Researchers: Clothing fibers account for majority of microplastics in Tampa rivers

They’re too small to be seen by the naked eye, but researchers at the University of South Florida St. Petersburg say they're a big problem.

For 14 months, Dr. Henry Alegria and a team of others studied water samples taken near industrial facilities and in mangroves along Tampa's rivers.

They discovered each pound of water contains about 160 pieces of microplastics, which are particles of plastic measuring shorter than 5 millimeters or an 8th of an inch. Some of the smallest microplastics are a sixth of a width of human hair.

And they're not just plastic bottles and bags. Most of what was found in Tampa's waters came from tiny little fibers on of clothing.

"When you wash your clothes in the washing machine, that water gets discharged, goes to a wastewater treatment plant, and all of it won't be removed in the treatment plant, so it goes into the Bay," Alegria said.

The fibers come from clothes made from rayon, polyester, viscose, or elastic. Clothing fibers made up 75% of microplastics found by the team.

Other studies have found microplastics in fish, oysters, and mussels - all eaten by humans.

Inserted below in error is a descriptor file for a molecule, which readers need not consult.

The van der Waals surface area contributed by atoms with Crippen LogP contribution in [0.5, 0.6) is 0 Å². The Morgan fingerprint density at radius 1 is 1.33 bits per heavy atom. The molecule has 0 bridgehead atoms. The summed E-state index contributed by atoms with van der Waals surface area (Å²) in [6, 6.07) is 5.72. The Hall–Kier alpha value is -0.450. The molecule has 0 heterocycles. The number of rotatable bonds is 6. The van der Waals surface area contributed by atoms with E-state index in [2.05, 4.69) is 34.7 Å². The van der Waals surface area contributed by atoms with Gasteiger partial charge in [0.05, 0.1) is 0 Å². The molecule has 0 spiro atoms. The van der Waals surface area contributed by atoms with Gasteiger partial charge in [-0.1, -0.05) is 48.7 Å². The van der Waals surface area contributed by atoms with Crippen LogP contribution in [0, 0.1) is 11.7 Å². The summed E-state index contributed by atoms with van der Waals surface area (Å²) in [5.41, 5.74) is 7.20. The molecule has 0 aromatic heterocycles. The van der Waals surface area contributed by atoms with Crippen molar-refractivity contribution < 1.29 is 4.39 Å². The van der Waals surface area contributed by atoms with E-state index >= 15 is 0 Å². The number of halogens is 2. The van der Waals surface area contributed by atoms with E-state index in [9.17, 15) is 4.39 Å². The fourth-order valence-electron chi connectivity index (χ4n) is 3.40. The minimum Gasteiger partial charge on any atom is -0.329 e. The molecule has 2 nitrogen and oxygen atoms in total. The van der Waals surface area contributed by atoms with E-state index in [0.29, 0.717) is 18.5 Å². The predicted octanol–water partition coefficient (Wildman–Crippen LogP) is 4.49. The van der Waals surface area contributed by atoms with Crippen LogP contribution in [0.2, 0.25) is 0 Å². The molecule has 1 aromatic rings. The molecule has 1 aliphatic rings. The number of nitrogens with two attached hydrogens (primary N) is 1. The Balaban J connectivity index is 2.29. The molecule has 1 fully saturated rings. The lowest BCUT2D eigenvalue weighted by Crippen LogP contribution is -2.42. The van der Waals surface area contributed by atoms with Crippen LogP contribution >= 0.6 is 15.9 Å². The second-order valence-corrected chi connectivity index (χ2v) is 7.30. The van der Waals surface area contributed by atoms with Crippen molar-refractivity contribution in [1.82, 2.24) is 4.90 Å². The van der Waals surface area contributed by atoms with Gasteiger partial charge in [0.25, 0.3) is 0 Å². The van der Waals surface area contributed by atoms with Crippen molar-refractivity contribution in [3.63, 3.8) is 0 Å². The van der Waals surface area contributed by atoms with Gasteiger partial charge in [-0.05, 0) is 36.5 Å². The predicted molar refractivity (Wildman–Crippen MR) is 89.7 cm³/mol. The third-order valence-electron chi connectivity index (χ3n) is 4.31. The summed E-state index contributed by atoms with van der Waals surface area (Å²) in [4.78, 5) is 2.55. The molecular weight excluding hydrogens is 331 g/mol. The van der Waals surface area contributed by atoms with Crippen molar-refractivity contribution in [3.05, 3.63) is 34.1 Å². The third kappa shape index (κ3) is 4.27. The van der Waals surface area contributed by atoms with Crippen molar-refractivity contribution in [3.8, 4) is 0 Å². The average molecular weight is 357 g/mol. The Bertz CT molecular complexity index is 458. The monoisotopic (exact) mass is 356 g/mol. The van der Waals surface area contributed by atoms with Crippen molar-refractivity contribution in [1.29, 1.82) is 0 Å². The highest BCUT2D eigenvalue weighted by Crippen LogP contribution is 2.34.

"Anything that filter-feeds will get them into their body," Alegria said. "There are studies that have shown the presence of these things in all sorts of organisms. Plastics, by themselves, cause health problems, but they also provide a surface area to which other toxic metals and pesticides will stick to. So when they get inside the filter feeders, they serve as carriers for these things."

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Scientists say, separating sediment from the microplastics is not a feasible solution, adding it's up to people to make changes in the products they buy to stop the problem from getting worse.

"We've tried to generate this data to try to convince the policymakers and the public in general that the best option is to cut down on the use of plastics, and that's hopefully going to cut down on what we see in the environment," he said.